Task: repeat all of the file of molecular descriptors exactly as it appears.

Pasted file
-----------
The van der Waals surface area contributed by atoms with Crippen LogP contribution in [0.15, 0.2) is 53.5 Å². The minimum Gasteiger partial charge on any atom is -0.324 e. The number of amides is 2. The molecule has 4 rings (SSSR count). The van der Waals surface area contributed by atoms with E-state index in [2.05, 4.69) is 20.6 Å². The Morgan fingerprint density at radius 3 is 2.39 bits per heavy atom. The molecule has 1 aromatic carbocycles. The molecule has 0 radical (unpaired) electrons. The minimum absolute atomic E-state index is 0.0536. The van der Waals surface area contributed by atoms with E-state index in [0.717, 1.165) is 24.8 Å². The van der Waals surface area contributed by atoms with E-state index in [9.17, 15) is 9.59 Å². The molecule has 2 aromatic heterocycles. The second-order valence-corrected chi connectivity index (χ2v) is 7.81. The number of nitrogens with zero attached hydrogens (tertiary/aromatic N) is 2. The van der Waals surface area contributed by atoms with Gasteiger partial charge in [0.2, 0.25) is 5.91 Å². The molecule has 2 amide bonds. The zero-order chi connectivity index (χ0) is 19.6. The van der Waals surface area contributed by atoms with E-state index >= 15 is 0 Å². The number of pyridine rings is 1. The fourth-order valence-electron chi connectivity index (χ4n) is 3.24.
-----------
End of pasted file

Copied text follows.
The van der Waals surface area contributed by atoms with Crippen LogP contribution in [0.15, 0.2) is 53.5 Å². The minimum Gasteiger partial charge on any atom is -0.324 e. The number of amides is 2. The molecule has 4 rings (SSSR count). The van der Waals surface area contributed by atoms with E-state index in [2.05, 4.69) is 20.6 Å². The Morgan fingerprint density at radius 3 is 2.39 bits per heavy atom. The molecule has 1 aromatic carbocycles. The molecule has 0 radical (unpaired) electrons. The minimum absolute atomic E-state index is 0.0536. The van der Waals surface area contributed by atoms with E-state index in [0.717, 1.165) is 24.8 Å². The van der Waals surface area contributed by atoms with E-state index in [9.17, 15) is 9.59 Å². The molecule has 2 aromatic heterocycles. The second-order valence-corrected chi connectivity index (χ2v) is 7.81. The number of nitrogens with zero attached hydrogens (tertiary/aromatic N) is 2. The van der Waals surface area contributed by atoms with Gasteiger partial charge in [0.2, 0.25) is 5.91 Å². The molecule has 2 amide bonds. The zero-order chi connectivity index (χ0) is 19.6. The van der Waals surface area contributed by atoms with E-state index >= 15 is 0 Å². The number of pyridine rings is 1. The fourth-order valence-electron chi connectivity index (χ4n) is 3.24.